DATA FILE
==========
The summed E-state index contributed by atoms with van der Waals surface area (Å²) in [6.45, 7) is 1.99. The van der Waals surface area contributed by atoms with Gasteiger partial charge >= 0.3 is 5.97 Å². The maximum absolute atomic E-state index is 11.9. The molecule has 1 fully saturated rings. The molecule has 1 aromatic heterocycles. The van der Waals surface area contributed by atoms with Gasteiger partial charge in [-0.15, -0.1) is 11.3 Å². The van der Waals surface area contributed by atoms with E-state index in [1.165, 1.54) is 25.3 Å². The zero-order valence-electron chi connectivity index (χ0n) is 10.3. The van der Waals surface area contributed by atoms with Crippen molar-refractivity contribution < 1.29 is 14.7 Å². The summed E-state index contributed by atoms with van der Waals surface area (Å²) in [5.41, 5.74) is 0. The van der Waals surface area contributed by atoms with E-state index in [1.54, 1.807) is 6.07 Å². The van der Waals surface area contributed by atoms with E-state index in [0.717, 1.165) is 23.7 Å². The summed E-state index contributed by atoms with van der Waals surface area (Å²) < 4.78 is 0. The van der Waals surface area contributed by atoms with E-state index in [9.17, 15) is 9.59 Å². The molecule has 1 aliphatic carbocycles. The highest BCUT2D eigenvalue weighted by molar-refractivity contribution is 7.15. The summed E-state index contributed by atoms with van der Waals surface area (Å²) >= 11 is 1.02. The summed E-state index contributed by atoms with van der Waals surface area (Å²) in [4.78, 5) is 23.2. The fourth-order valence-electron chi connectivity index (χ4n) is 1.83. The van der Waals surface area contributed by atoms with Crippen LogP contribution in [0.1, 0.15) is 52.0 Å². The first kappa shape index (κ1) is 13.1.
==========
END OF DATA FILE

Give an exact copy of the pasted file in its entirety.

The summed E-state index contributed by atoms with van der Waals surface area (Å²) in [6.45, 7) is 1.99. The van der Waals surface area contributed by atoms with Gasteiger partial charge >= 0.3 is 5.97 Å². The maximum absolute atomic E-state index is 11.9. The molecule has 1 fully saturated rings. The molecule has 1 aromatic heterocycles. The van der Waals surface area contributed by atoms with Gasteiger partial charge in [-0.15, -0.1) is 11.3 Å². The van der Waals surface area contributed by atoms with E-state index in [1.165, 1.54) is 25.3 Å². The zero-order valence-electron chi connectivity index (χ0n) is 10.3. The van der Waals surface area contributed by atoms with Crippen molar-refractivity contribution < 1.29 is 14.7 Å². The summed E-state index contributed by atoms with van der Waals surface area (Å²) in [5.41, 5.74) is 0. The van der Waals surface area contributed by atoms with E-state index in [1.54, 1.807) is 6.07 Å². The van der Waals surface area contributed by atoms with E-state index in [0.717, 1.165) is 23.7 Å². The summed E-state index contributed by atoms with van der Waals surface area (Å²) < 4.78 is 0. The van der Waals surface area contributed by atoms with E-state index in [9.17, 15) is 9.59 Å². The molecule has 1 aliphatic carbocycles. The highest BCUT2D eigenvalue weighted by molar-refractivity contribution is 7.15. The summed E-state index contributed by atoms with van der Waals surface area (Å²) >= 11 is 1.02. The summed E-state index contributed by atoms with van der Waals surface area (Å²) in [4.78, 5) is 23.2. The fourth-order valence-electron chi connectivity index (χ4n) is 1.83. The van der Waals surface area contributed by atoms with Crippen LogP contribution in [0.1, 0.15) is 52.0 Å². The first kappa shape index (κ1) is 13.1.